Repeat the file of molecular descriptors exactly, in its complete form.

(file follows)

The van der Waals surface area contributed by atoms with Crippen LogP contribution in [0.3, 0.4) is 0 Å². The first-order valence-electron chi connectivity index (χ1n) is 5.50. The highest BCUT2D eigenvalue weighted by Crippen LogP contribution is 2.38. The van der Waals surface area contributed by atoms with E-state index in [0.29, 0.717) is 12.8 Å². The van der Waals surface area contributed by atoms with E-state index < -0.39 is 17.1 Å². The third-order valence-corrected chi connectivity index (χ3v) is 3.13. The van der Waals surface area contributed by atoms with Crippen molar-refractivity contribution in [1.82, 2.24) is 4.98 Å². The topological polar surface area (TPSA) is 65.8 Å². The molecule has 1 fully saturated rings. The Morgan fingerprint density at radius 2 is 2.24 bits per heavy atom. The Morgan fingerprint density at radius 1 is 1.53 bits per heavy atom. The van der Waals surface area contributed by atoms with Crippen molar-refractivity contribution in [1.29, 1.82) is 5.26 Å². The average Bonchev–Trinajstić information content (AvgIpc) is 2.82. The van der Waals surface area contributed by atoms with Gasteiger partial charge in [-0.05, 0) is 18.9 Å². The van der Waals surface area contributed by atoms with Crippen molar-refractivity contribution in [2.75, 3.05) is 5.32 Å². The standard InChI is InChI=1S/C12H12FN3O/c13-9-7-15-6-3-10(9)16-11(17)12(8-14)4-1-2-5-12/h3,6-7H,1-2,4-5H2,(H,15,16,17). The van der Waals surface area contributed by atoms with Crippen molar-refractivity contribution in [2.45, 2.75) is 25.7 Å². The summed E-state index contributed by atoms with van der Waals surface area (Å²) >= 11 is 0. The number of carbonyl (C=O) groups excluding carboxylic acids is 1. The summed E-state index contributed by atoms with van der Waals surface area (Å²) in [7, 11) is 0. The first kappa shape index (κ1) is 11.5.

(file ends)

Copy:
The van der Waals surface area contributed by atoms with Crippen LogP contribution in [0.3, 0.4) is 0 Å². The first-order valence-electron chi connectivity index (χ1n) is 5.50. The highest BCUT2D eigenvalue weighted by Crippen LogP contribution is 2.38. The van der Waals surface area contributed by atoms with E-state index in [0.29, 0.717) is 12.8 Å². The van der Waals surface area contributed by atoms with E-state index < -0.39 is 17.1 Å². The third-order valence-corrected chi connectivity index (χ3v) is 3.13. The van der Waals surface area contributed by atoms with Crippen molar-refractivity contribution in [1.82, 2.24) is 4.98 Å². The topological polar surface area (TPSA) is 65.8 Å². The molecule has 1 fully saturated rings. The Morgan fingerprint density at radius 2 is 2.24 bits per heavy atom. The Morgan fingerprint density at radius 1 is 1.53 bits per heavy atom. The van der Waals surface area contributed by atoms with Crippen molar-refractivity contribution in [1.29, 1.82) is 5.26 Å². The average Bonchev–Trinajstić information content (AvgIpc) is 2.82. The van der Waals surface area contributed by atoms with Gasteiger partial charge in [-0.05, 0) is 18.9 Å². The van der Waals surface area contributed by atoms with Crippen molar-refractivity contribution in [2.75, 3.05) is 5.32 Å². The standard InChI is InChI=1S/C12H12FN3O/c13-9-7-15-6-3-10(9)16-11(17)12(8-14)4-1-2-5-12/h3,6-7H,1-2,4-5H2,(H,15,16,17). The van der Waals surface area contributed by atoms with Crippen molar-refractivity contribution in [2.45, 2.75) is 25.7 Å². The summed E-state index contributed by atoms with van der Waals surface area (Å²) >= 11 is 0. The number of carbonyl (C=O) groups excluding carboxylic acids is 1. The summed E-state index contributed by atoms with van der Waals surface area (Å²) in [7, 11) is 0. The first kappa shape index (κ1) is 11.5.